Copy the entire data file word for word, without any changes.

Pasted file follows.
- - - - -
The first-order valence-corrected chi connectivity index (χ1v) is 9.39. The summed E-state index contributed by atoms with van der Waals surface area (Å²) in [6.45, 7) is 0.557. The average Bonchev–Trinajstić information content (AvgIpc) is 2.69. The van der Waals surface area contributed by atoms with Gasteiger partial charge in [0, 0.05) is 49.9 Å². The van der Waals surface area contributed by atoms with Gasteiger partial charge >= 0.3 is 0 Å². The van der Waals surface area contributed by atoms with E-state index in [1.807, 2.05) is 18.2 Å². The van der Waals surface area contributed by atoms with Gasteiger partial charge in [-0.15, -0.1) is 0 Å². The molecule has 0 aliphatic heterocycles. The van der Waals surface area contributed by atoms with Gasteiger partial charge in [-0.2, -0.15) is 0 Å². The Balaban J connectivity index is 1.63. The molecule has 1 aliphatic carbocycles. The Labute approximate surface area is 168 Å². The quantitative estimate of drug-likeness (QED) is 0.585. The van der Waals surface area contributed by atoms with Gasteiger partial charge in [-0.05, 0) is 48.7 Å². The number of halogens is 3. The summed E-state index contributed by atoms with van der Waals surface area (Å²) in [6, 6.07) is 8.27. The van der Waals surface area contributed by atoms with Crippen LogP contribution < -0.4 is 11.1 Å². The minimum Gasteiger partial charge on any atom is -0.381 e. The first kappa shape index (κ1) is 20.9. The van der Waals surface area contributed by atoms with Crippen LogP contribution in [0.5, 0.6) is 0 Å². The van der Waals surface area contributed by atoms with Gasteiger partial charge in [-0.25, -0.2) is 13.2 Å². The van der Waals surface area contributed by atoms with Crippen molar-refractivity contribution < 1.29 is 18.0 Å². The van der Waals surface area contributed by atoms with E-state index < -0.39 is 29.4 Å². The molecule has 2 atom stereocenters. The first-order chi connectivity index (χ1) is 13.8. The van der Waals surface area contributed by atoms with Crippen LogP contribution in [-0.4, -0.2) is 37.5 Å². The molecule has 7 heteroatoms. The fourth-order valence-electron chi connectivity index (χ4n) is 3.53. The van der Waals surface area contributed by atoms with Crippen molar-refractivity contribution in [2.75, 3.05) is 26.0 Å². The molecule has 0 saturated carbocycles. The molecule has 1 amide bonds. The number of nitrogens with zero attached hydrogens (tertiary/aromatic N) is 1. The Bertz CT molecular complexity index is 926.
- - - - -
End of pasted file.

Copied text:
The first-order valence-corrected chi connectivity index (χ1v) is 9.39. The summed E-state index contributed by atoms with van der Waals surface area (Å²) in [6.45, 7) is 0.557. The average Bonchev–Trinajstić information content (AvgIpc) is 2.69. The van der Waals surface area contributed by atoms with Gasteiger partial charge in [0, 0.05) is 49.9 Å². The van der Waals surface area contributed by atoms with Gasteiger partial charge >= 0.3 is 0 Å². The van der Waals surface area contributed by atoms with E-state index in [1.807, 2.05) is 18.2 Å². The van der Waals surface area contributed by atoms with Gasteiger partial charge in [-0.15, -0.1) is 0 Å². The molecule has 0 aliphatic heterocycles. The van der Waals surface area contributed by atoms with Gasteiger partial charge in [-0.2, -0.15) is 0 Å². The Balaban J connectivity index is 1.63. The molecule has 1 aliphatic carbocycles. The Labute approximate surface area is 168 Å². The quantitative estimate of drug-likeness (QED) is 0.585. The van der Waals surface area contributed by atoms with Gasteiger partial charge in [-0.05, 0) is 48.7 Å². The number of halogens is 3. The summed E-state index contributed by atoms with van der Waals surface area (Å²) in [6, 6.07) is 8.27. The van der Waals surface area contributed by atoms with Crippen LogP contribution < -0.4 is 11.1 Å². The minimum Gasteiger partial charge on any atom is -0.381 e. The first kappa shape index (κ1) is 20.9. The van der Waals surface area contributed by atoms with Crippen LogP contribution in [0.5, 0.6) is 0 Å². The van der Waals surface area contributed by atoms with Gasteiger partial charge in [-0.25, -0.2) is 13.2 Å². The van der Waals surface area contributed by atoms with Crippen molar-refractivity contribution < 1.29 is 18.0 Å². The van der Waals surface area contributed by atoms with E-state index < -0.39 is 29.4 Å². The molecule has 2 atom stereocenters. The first-order chi connectivity index (χ1) is 13.8. The van der Waals surface area contributed by atoms with Crippen LogP contribution in [-0.4, -0.2) is 37.5 Å². The molecule has 7 heteroatoms. The fourth-order valence-electron chi connectivity index (χ4n) is 3.53. The van der Waals surface area contributed by atoms with Crippen molar-refractivity contribution in [2.75, 3.05) is 26.0 Å². The molecule has 0 saturated carbocycles. The molecule has 1 amide bonds. The number of nitrogens with zero attached hydrogens (tertiary/aromatic N) is 1. The Bertz CT molecular complexity index is 926.